Haroon Rashid Aswat (pictured) from Dewsbury, West Yorkshire (home of Mohammed Siddique Khan, leader of the 7/7 cell), was originally suspected of ordering the 7/7 bombings. After the bomb attacks of July 7, 2005, he fled Britain, and was arrested in Lusaka in Zambia on July 20, 2005. It is now believed that Aswat made 20 phone calls to members of the 7/7 bombing team before the attacks, including calls to his friend Mohammed Sidique Khan.
 US officials and MI6 agents argued about which country he should be taken to. Aswat was eventually taken to Britain, and he remains in custody. The US had issued an extradition warrant against him, and also Abu Hamza in 2004, for a plan to establish a terrorist training camp in the United States, at Dog Cry Ranch in Bly, Oregon, 50 miles east of Klamath Falls.
 In 1999, Aswat, Abu Hamza and a Lebanese-born Swede named Oussama Kassir had visited Bly, ostensibly to survey the viability of the 158-acre ranch. Their co-conspirator was an American convert from Seattle called James Ujaama (pictured), formerly called James Earnest Thompson.
 Ujaama was arrested in Denver in July 2002. Documents on poisoning water supplies were found at his residence. He was indicted in September, 2002 on terrorism charges. The original indictment maintained that no later than the fall of 1999, he knowingly conspired to provide support to Al Qaeda. Ujaama, who used the aliases Bilal Ahmed, Abu Samayya and Abdul Qaadir, pleaded guilty to the charges on April 14, 2003. He was sentenced to two years’ jail. In December 2006, Ujaama was arrested in Belize, Central America, for parole violation. He had entered the former British colony on a fake Mexican passport.
Ujaama had stayed at Abu Hamza’s Finsbury Park Mosque (pictured) in north London on a British visit in 1999. His links with Hamza were first discovered by Glen Jenvey of the independent surveillance group VIGIL, when he appeared in a video. Ujaama was sitting next to Hamza and bragging about his jihad experiences in Afghanistan.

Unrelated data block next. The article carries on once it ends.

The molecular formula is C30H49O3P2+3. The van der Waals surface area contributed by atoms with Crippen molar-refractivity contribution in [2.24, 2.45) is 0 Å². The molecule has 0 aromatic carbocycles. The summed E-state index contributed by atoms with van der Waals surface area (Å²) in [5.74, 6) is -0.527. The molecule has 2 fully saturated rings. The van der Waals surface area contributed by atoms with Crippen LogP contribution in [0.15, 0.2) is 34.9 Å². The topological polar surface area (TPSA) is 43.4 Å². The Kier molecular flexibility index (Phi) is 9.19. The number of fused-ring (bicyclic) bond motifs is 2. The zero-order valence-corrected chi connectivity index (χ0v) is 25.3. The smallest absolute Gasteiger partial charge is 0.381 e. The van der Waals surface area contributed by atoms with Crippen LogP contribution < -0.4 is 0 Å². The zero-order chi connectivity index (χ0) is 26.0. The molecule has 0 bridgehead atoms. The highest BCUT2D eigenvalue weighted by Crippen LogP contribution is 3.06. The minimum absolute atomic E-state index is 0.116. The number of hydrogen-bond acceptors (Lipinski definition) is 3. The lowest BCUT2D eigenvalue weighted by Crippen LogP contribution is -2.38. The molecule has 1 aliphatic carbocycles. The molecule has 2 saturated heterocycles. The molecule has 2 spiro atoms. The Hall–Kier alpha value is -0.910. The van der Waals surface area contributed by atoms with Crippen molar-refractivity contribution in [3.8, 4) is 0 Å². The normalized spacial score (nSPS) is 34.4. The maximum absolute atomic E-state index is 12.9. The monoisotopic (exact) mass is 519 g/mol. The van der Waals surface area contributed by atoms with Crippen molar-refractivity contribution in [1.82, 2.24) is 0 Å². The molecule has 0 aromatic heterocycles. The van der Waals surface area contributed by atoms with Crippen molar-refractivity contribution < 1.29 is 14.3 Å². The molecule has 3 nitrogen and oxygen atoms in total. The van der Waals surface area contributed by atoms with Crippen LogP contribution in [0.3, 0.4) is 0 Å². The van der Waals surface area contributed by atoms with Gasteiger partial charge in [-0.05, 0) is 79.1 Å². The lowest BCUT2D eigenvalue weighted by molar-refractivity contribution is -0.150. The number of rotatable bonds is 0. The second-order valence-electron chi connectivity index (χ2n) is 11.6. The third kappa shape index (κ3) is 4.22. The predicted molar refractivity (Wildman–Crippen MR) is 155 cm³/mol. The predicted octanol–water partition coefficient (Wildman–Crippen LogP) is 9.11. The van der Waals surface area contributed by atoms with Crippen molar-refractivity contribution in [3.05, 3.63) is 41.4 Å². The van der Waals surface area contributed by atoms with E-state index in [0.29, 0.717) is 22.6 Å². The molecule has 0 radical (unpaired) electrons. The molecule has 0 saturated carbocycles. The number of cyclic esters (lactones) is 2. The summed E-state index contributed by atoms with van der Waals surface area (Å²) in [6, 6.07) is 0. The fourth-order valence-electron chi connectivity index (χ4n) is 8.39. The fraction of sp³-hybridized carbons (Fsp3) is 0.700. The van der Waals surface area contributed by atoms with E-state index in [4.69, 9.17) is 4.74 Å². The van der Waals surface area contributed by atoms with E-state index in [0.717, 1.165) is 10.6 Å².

Though Haroon Rashid Aswat’s involvement with Operation Crevice (the largest ever MI5/police operation) members may have delayed his trial in Britain, he remains in custody. His trial, when it comes, should cast further light on Britain’s "culture of terrorism". Though British news on Aswat is vague, on account of his links to the Crevice cell, there are some curious anomalies. A reputable South African newspaper - the Mail & Guardian - confidently claimed on July 21, 2005 that Aswat had been arrested in Lahore, Pakistan (rather than in Zambia), carrying an explosive belt. Former US prosecutor John Loftus has claimed that Aswat was an MI6 "double agent", though this is unverifiable.
 What is known is that Aswat had strong links to Abu Hamza. Hamza’s Islamists, known as the "Supporters of Shariah" shared many common interests with Bakri’s Al Muhajiroun. It is tempting to think that there are sound reasons - upcoming trials or issues of national security - which have meant that so many questions remain about why radicals were allowed to operate for so long with impunity in Britain.
 Unfortunately, political apathy and unwillingness to be seen to be discriminating against "Muslims" seem to have played a part. Recently, Abdul Rahman Al-Rashed, general manager of Al-Arabiya TV stated of Britain’s predicament: "After all, pursuing extremist Muslims today is better than pursuing all Muslims tomorrow." In 2004 Dr Mohammed Naseem, the chairman of Birmingham’s Central Mosque, said of Al Muhajiroun: "Its leaders continue to preach and incite terrorism and yet the Government does nothing about it. These people should be removed from the country."
 Operation Crevice suggests that MI5 knew far more than it had publicly let on, but even if there was solid intelligence, it was not used wisely. On July 6, 2005, less than 24 hours before the 7/7 attacks upon London Transport, Dame Eliza Manningham-Buller, then the head of MI5, told members of Tony Blair’s party that there was "no imminent terrorist threat” to London or the rest of the country.

To be continued in part 4 >>>

Adrian Morgan is a British based writer and artist who regularly contributes in Family Security Matters. His essays also appear in Western Resistance, Spero News and He has previously contributed to various publications, including the Guardian and New Scientist and is a former Fellow of the Royal Anthropological Society.